Archive for the ‘Easy’ Category

Baby Sling

September 1, 2007

I made a baby sling for my friend Bomboniera. Apparently they are all the rage with celebrities these days. I was explaining to another friend what I was making, and he nodded and said “oh yeah, like Angelina Jolie”. So Bomb, you’ll be rocking it like Ms. Jolie.

I tried to find some pictures of glamorous celebrities wearing them, but although I could find plenty of pictures of “celebrities”, I’m really not so good with the celebrity gossip, and I wasn’t entirely sure which celebrity I was looking at, or often, how celebrated said individual really was. So here’s a picture of Laura Bennett.

And here is a picture of me, modelling what I made. The sling is filled out here by a five pound bag of flour which Spouse Phor insisted on calling “Nikita”* for the duration of the photo shoot. Note also my multi-tasking as I both wear Nikita in the sling and engage in scathing political analysis of Mike Huckabee.

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Simplicity 7513 — drawstring pants

July 16, 2007

A month or so ago, my friend Grace sent me a bunch of patterns in the mail, including a couple for a drawstring pants. I wouldn’t normally buy a pattern like this for myself, since I don’t generally wear drawstring pants, but pants-sewing is a bit of a personal bugaboo for me. I figured since I had Simplicity 7513 in my stash now, I should go ahead and make it up just as an exercise. (more…)

Recycled Sewing — Some inspirations

June 20, 2007

From the L.A Times, a piece on how to revamp an old cashmere sweater.

From Wardrobe Refashion‘s flickr pool, a sharp striped shirt repurposed from menswear:

and a capri-sun bag:

Lining. Or Not.

May 1, 2007

I was planning to line the skirt I’m working on. The wool is kind of scratchy, and I even had a fabric picked out for the lining — and recycled to boot!

These gold silk pants have been with me for a long time, but as you can see, they are through.

Gold pants

I must have had these at least ten years. When they were new, I wore them out clubbing. They picked up a couple of stains in their life, but for years I wore them under long skirts and tall boots in the wintertime. Silk makes fantastic long underwear. (Yes. I’m a woman who’s not afraid of unconventional unmentionables.) It seemed in the right spirit that this fabric should go into the lining of a sturdy wool skirt.

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Bias

March 9, 2007

Pattern pieces are cut, and I’ve made some bias strips. I made a test piece to see how the finish looks with or without whipstitching.

bound-seam-detail2.jpg Whipstitched detail

What say you? Add the whipstitching, or keep the bound edge clean? There’s a comments box down there, people.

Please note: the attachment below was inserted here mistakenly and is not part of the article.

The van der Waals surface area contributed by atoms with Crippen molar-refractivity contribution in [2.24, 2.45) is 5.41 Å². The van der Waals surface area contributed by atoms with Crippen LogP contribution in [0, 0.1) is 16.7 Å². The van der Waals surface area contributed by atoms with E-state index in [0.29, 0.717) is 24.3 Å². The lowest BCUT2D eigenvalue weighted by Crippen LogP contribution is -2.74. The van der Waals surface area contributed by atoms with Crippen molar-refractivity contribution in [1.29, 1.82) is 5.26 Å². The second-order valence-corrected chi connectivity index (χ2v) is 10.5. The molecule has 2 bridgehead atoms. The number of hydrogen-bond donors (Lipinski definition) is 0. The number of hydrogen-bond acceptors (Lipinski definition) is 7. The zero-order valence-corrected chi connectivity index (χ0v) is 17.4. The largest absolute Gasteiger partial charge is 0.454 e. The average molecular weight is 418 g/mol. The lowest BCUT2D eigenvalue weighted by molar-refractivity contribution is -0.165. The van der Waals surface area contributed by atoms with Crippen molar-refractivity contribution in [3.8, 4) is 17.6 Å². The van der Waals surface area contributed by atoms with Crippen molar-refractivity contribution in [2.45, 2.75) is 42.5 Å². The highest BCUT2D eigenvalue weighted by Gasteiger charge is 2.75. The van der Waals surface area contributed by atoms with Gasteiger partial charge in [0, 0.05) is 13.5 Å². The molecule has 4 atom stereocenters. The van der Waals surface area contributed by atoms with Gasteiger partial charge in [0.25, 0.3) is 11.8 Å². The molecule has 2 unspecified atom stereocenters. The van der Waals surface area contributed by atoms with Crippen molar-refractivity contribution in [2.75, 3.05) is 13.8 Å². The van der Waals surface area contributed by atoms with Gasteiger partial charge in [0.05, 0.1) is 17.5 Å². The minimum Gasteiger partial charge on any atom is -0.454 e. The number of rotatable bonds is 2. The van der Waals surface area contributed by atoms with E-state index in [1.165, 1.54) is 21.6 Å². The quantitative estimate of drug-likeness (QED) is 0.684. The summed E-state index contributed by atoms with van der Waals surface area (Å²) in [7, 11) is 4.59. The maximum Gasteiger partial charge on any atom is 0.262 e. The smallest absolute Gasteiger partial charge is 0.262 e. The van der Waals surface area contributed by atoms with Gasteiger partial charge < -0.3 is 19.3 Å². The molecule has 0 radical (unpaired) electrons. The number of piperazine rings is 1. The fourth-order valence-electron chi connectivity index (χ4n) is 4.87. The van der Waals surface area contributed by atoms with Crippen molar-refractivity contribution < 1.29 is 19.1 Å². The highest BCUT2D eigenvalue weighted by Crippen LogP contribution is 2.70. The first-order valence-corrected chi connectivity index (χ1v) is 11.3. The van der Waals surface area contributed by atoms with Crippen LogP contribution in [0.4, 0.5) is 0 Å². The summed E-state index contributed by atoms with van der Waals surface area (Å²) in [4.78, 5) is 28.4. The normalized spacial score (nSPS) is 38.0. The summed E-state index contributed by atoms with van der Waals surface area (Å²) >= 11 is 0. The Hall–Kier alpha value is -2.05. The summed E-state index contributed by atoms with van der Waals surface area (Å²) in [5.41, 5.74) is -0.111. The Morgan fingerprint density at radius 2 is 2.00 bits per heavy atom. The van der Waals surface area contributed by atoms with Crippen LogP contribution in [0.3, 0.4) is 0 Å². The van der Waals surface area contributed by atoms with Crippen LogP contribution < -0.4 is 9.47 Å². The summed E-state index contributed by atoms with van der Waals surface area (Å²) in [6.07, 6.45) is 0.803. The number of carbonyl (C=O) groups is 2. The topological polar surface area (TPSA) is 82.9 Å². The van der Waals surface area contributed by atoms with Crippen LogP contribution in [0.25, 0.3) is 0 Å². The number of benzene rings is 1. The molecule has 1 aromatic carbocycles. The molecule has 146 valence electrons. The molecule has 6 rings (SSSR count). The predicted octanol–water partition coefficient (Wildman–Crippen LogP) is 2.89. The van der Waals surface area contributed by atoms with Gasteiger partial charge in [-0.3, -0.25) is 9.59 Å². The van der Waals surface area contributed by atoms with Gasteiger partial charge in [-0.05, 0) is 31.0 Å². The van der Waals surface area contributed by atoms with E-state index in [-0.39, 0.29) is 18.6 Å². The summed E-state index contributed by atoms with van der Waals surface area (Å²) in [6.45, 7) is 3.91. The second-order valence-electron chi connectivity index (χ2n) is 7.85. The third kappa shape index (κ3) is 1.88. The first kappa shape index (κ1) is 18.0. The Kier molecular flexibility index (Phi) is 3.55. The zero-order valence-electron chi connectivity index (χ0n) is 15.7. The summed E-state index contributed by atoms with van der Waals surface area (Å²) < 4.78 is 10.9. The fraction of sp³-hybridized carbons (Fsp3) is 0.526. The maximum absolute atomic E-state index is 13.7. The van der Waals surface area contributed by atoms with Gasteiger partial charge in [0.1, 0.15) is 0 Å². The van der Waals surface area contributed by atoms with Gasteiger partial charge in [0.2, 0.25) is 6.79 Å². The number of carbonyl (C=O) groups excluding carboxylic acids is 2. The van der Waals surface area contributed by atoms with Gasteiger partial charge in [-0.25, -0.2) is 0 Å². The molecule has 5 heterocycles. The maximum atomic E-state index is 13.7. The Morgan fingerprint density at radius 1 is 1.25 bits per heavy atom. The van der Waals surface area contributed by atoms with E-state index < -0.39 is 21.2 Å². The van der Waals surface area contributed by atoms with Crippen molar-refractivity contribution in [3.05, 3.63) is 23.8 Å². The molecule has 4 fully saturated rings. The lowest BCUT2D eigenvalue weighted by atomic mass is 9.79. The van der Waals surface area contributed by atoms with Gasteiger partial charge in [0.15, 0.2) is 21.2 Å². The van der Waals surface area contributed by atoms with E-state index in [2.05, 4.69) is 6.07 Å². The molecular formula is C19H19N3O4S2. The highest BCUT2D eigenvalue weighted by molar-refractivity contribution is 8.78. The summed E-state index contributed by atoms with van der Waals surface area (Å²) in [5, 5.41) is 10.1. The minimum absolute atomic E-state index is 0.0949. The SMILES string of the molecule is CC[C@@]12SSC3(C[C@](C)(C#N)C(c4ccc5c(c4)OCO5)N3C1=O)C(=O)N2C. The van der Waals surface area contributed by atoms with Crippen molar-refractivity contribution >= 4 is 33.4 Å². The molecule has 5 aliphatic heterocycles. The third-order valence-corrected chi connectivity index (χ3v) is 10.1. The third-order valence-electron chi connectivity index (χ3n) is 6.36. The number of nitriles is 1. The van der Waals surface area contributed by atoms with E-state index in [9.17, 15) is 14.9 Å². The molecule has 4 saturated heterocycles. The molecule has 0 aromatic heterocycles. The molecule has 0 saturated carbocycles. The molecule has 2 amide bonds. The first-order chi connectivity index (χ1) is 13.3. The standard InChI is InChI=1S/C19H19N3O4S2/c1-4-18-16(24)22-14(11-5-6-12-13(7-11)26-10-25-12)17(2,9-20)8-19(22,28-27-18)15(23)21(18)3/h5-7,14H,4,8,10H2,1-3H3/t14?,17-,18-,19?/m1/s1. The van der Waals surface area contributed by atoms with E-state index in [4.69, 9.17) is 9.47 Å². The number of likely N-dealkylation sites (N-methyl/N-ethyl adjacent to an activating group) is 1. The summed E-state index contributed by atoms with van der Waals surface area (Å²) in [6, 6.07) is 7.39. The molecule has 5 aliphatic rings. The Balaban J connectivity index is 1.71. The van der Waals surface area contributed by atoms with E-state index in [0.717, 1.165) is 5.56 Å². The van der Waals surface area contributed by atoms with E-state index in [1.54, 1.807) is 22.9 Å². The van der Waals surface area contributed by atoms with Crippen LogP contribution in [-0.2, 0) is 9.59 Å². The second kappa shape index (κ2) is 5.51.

Below the fold — how to make bias strips, if you’re interested.

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Pinstriped 8-gore skirt: Pattern alternation

March 9, 2007

After having drafted the basic pattern for the pinstriped skirt, it’s time to cut. Unfortunately, there are some problems with this pattern — namely that the fabric from the deconstructed pants doesn’t allow me to directly lie the pattern piece on top.

The biggest problem is from the back welt pockets, which I’d like to retain in the new garment. But the pattern is too narrow, and doesn’t completely cover the edge of the welts.

welt overlap

This isn’t an insurmountable problem. I just need to tweak the pattern a little.

The first thing that I’m going to do is to create a new pattern piece that is double in size. I’m then going to cut that apart off-center, so I’ll have two pattern pieces of unequal size. One will be larger, cut to accommodate the welt pocket. To preserve the fit, there will be a second, smaller piece. To put this another way, I’m going to cut a pattern piece as if I was cutting for a 4-gore skirt, and then I’m going to split it off-center. Like this:

Pattern shift
Easy, right! Now all I have to do is cut two of each off-center piece, and cut four of my original pattern piece.

Easy skirt pattern

March 7, 2007

The basic pattern I’m using for this skirt is a simple 8-gore knee-length pattern, copied from a skirt I already own.

The original skirt is a knee-length skirt made from 4 equally sized pattern pieces. It’s just folded along the seamlines, and then folded in half so that my new pattern piece will be 1/2 the size of the original pieces.

Copying the pattern

Making this pattern is a snap — just trace, and voila! Because of my design detail, I don’t need to add seam allowances here.

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